Dedicated Lawyers Handle Product Liability Matters in New Jersey
Attorneys serve injured clients in Jersey City and throughout northeast NJ
According to the National Safety Council, almost 11 million Americans were treated in hospital emergency rooms for injuries related to consumer products in 2020. Many of these injuries could be traced to defects in design, manufacture and labeling. Deadly products that have made headlines include Takata automobile airbags that deployed explosively, Johnson & Johnson’s talcum powder that contained asbestos residue and Inferior Vena Cava (IVC) filters that caused blood clots. At Miller, Meyerson & Corbo in Jersey City, we believe that individuals who purchase a consumer product have the right to expect that it is safe and to obtain compensation when it is not. If you’ve been hurt because something did not work as it should, we’re ready to fight for the payment you deserve.
What is product liability?
Product liability is the area of the law created to compensate plaintiffs for injuries stemming from dangerous defects in the products they use. Consumers who can prove their injury was due to a product flaw can receive damages for their medical bills, lost income and pain and suffering. In New Jersey, product liability cases are brought under the state’s Product Liability Act (PLA). Depending on the circumstances, plaintiffs might also be able to seek relief under the state’s Consumer Fraud Act.
What are the three main types of product liability cases?
Product liability cases fall into three main categories, that describe the type of defect in question:
- Design defect — In these cases, the defect existed in the planning. For example, a chair designed for an elegant appearance might have supports that are too thin and frail to hold the weight of a larger adult. In time, the supports would give out, causing injury to a user.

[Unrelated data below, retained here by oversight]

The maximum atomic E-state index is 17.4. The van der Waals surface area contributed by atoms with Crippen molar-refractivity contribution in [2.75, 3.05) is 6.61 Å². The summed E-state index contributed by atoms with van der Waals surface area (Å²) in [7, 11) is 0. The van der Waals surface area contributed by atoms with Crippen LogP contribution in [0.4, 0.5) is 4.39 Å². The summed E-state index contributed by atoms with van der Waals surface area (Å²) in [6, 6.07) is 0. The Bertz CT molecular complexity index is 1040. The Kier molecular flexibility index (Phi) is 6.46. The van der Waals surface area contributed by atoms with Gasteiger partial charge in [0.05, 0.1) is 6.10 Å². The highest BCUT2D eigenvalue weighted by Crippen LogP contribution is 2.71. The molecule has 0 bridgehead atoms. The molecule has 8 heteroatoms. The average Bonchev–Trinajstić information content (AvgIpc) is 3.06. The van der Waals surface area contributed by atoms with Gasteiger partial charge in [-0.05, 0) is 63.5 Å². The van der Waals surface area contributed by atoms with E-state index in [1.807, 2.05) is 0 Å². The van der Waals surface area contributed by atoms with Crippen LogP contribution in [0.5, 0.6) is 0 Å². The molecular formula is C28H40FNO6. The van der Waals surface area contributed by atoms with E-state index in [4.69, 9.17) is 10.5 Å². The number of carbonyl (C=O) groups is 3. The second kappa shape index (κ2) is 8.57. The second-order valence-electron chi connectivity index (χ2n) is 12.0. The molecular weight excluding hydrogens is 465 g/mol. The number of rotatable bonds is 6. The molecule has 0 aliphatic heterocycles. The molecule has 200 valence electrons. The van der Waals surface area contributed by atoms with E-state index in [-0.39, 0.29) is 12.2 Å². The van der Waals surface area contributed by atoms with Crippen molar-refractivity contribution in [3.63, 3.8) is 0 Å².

- Manufacturing defect — In this category, the plans are fine, but a defect is introduced in the manufacturing phase, usually due to substandard materials or sloppy processes. With the chair example, the design could have specifications to support up to 400 pounds, but the manufacturer used a weak metal alloy, which reduced the strength of the chair by half.
- Marketing defect — Also known as a “failure to warn,” a marketing defect typically refers to the labeling of the product. Manufacturers are required to warn against dangers of foreseeable uses and misuses of the product. An example is the warnings on drugs about side effects and interactions with other medications. If a drug induced drowsiness, but the label did not alert the consumer, the label would be considered defective. The company could be held liable for an accident that happened because a user became sleepy.
Some cases require extensive product testing to determine whether a defect exists. In other situations, we can invoke the legal principle of res ipsa loquitur, which means that a problem is so obvious, it could not have occurred unless there was negligence.
Strict liability for defective product injuries
In most product liability cases, the plaintiff does not have to prove the defendant was negligent. Instead, the plaintiff must show:
- A defect in design manufacture or marketing of the product existed at the time of sale
- The defect made the product unreasonably unsafe
- The product injured the plaintiff because of the defect
Once liability is established in a personal injury case, we demonstrate the full extent of the harm you have suffered so that you can recover the full amount of compensation you deserve.
Consult our trusted Jersey City product liability attorneys for a free consultation
Miller, Meyerson & Corbo in Jersey City represents clients injured by defective products in Hudson County and throughout New Jersey. Our office is conveniently located at 35 Journal Square Plaza in Jersey City. To schedule a free consultation, call 201-333-9000 or contact us online today. We handle all injury cases on a contingency basis.